Noche Buena

Michael Vazquez |

The prophet’s promise of light is a promise of life. Mother Mary labors through the night to deliver to us the fulfillment of that promise: Jesus, the one who sees us and loves us and affirms us fully.

I’m writing this on Christmas Eve. 

I’ve been wrestling for days to get words down. For a while I thought I had some kind of writer’s burnout – the after effects of an intense semester of divinity school. I impressed myself with what I took on the last couple of months: I challenged Aquinas’ views on hell and wrote a Queer exegesis on the open lines of Song of Songs. I’ve been proud of myself and my writing lately, and so given what I had already tackled, writing a little snippet about my wayward journey through life as a gay catholic shouldn’t be too hard. And yet I’ve been staring into the white void of an empty word document for days trying to conjure the words behind the piercing silence.

I’m writing this on Christmas Eve, too depressed to make it to mass. Too tired and embarrassed to call anyone for help; hoping that maybe a subtle message via text or on social media might encourage a friend to pick up the phone and check in. But instead, I sit in more silence.

Noche Buena, as Christmas Eve is called in Spanish, is supposed to be a good night, an exciting night, the night that our Blessed Mother Mary enters into labor, and through the pain of it all, brings forth light: the infant Christ. We’re to wake up on Christmas morning and rejoice with the Holy Family and the rag tag group of strange characters that begin to gather – shepherds from the hills, and eventually magicians from the east. But this night feels far from good, and I feel no gleeful anticipation for what Christmas will bring.

You see, about 16 months ago I finally came out to the Matriarch of my family: my Grandmother, a stern Puerto Rican woman. As Catholic as the pillars that uphold the Vatican, she raised me with an unwavering faith in God and a deep sense of fidelity to her and to Holy Mother Church. Coming out to her obliterated our relationship. I had failed as a Catholic man in the only way that seemed to matter. Others in the family seemed to agree with her. It was a slow-moving pestilence that eventually took over and left me incredibly alone and depressed. 

The Christmas that immediately followed was painful, but I was distracted. I spent Christmas eve with the guy I had been dating at the time, and Christmas day with friends. This year I’m living in a whole new place, where all of my friends have left town for the holiday. This year, there are no distractions from the immense pain caused by being outcasted by my family. This year there are no crowds to get lost in. CrossFit was only momentarily distracting, and you can honestly only binge so much Netflix before your emotions are the only thing actually streaming through your mind.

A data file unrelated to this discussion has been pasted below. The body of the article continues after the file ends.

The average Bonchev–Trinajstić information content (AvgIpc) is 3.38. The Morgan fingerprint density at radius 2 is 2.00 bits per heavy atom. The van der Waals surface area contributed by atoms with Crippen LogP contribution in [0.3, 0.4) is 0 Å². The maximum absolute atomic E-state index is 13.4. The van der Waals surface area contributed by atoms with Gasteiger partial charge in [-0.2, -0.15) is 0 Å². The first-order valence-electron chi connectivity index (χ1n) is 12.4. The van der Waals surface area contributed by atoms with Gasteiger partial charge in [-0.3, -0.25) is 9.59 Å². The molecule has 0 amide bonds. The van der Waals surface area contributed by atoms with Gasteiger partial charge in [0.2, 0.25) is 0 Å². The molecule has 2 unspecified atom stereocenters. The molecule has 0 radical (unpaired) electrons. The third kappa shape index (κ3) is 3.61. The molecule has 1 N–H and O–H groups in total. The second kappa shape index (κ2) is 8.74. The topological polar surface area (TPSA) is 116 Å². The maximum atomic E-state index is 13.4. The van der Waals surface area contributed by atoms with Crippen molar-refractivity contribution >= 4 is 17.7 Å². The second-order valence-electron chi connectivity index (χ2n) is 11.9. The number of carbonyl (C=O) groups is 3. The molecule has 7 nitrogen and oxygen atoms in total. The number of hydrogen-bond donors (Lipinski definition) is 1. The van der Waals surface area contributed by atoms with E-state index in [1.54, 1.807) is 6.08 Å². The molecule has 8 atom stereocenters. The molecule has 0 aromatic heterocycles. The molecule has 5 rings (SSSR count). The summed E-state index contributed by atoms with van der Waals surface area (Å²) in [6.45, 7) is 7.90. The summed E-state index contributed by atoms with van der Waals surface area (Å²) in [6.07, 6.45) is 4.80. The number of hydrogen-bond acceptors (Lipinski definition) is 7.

The cloud of depression has been creeping up on me for days, but the downpour came on the holiest of nights. Joy and peace to people of good will is supposed to be the vibe right now, but instead I feel overwhelmed and anxious, alone and abandoned. People that I love found it so easy to scoff at me and then disappear, simply for saying the words, “I am gay.”

Far too often this has also been the response of the place we call, Holy Mother Church. The doors to the sanctuary are barred, our presence at the altar no longer welcomed. Christmas, as a result, becomes a heavy and painful time of year. Instead of a time meant to be about rejoicing in the birth of Jesus and in the coming together of family, it becomes a time of deep heartache. 

The holidays aren’t easy, because it highlights the reality for many of us who have found ourselves pushed out of our families and our communities for our queerness. Finding a way forward, with this reality, isn’t easy. Holding on to hope isn’t easy. 

And yet the prophet Isaiah writes this, 

“The people who walk in darkness will see a great light; those who live in a dark land, the light will shine on them.” (Isaiah 9:2 NASB)

The prophet Isaiah promises us this: that for those of us who have to walk through the darkness of rejection and marginalization, a light will shine, and way forward will be made. I hold on to this knowing that although the thought of living makes me shudder, it is the only way. Choosing life is the power to overcome the darkness of familial rejection. The prophet’s promise of light is a promise of life. Mother Mary labors through the night to deliver to us the fulfillment of that promise: Jesus, the one who sees us and loves us and affirms us fully. 

To all my LGBTQ+ siblings, I want you to know this: you are not alone. I am here with you. We are all here with you. Light will shine, a way forward will be made, and your alleluia will return to you. Don’t lose hope. Let us hold on to hope together.